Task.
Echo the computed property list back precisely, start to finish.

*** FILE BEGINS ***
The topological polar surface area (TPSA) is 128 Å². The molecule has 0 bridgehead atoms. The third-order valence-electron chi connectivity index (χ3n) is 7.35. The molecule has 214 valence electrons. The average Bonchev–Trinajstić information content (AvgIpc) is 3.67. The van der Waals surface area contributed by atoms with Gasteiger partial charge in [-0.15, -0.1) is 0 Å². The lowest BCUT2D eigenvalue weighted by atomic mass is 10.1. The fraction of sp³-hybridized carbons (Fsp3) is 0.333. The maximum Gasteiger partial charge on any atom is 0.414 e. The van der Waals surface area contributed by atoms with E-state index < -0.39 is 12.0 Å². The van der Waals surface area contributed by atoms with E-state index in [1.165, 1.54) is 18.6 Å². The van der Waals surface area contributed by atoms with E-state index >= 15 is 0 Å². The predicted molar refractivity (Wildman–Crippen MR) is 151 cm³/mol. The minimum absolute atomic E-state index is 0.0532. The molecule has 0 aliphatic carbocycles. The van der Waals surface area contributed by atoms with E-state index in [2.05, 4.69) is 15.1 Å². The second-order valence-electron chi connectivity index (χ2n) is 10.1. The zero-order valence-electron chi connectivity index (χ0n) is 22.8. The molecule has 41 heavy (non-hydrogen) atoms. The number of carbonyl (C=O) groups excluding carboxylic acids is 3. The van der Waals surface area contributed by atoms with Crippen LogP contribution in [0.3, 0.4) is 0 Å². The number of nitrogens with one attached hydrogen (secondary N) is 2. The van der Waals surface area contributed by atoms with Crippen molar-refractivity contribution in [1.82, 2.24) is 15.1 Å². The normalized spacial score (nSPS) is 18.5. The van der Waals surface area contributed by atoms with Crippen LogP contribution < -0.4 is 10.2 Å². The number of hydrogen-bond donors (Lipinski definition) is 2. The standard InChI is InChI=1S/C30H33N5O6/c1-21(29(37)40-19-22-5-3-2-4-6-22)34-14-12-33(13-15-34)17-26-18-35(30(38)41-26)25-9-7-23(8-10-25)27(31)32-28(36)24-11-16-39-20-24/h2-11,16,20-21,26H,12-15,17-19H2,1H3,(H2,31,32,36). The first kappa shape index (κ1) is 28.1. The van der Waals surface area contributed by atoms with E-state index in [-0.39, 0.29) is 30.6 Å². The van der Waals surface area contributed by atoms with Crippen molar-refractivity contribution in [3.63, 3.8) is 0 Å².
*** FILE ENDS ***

The topological polar surface area (TPSA) is 128 Å². The molecule has 0 bridgehead atoms. The third-order valence-electron chi connectivity index (χ3n) is 7.35. The molecule has 214 valence electrons. The average Bonchev–Trinajstić information content (AvgIpc) is 3.67. The van der Waals surface area contributed by atoms with Gasteiger partial charge in [-0.15, -0.1) is 0 Å². The lowest BCUT2D eigenvalue weighted by atomic mass is 10.1. The fraction of sp³-hybridized carbons (Fsp3) is 0.333. The maximum Gasteiger partial charge on any atom is 0.414 e. The van der Waals surface area contributed by atoms with E-state index < -0.39 is 12.0 Å². The van der Waals surface area contributed by atoms with E-state index in [1.165, 1.54) is 18.6 Å². The van der Waals surface area contributed by atoms with E-state index >= 15 is 0 Å². The predicted molar refractivity (Wildman–Crippen MR) is 151 cm³/mol. The minimum absolute atomic E-state index is 0.0532. The molecule has 0 aliphatic carbocycles. The van der Waals surface area contributed by atoms with E-state index in [2.05, 4.69) is 15.1 Å². The second-order valence-electron chi connectivity index (χ2n) is 10.1. The zero-order valence-electron chi connectivity index (χ0n) is 22.8. The molecule has 41 heavy (non-hydrogen) atoms. The number of carbonyl (C=O) groups excluding carboxylic acids is 3. The van der Waals surface area contributed by atoms with Crippen LogP contribution in [0.3, 0.4) is 0 Å². The number of nitrogens with one attached hydrogen (secondary N) is 2. The van der Waals surface area contributed by atoms with Crippen molar-refractivity contribution in [1.82, 2.24) is 15.1 Å². The normalized spacial score (nSPS) is 18.5. The van der Waals surface area contributed by atoms with Crippen LogP contribution < -0.4 is 10.2 Å². The number of hydrogen-bond donors (Lipinski definition) is 2. The standard InChI is InChI=1S/C30H33N5O6/c1-21(29(37)40-19-22-5-3-2-4-6-22)34-14-12-33(13-15-34)17-26-18-35(30(38)41-26)25-9-7-23(8-10-25)27(31)32-28(36)24-11-16-39-20-24/h2-11,16,20-21,26H,12-15,17-19H2,1H3,(H2,31,32,36). The first kappa shape index (κ1) is 28.1. The van der Waals surface area contributed by atoms with E-state index in [-0.39, 0.29) is 30.6 Å². The van der Waals surface area contributed by atoms with Crippen molar-refractivity contribution in [3.63, 3.8) is 0 Å².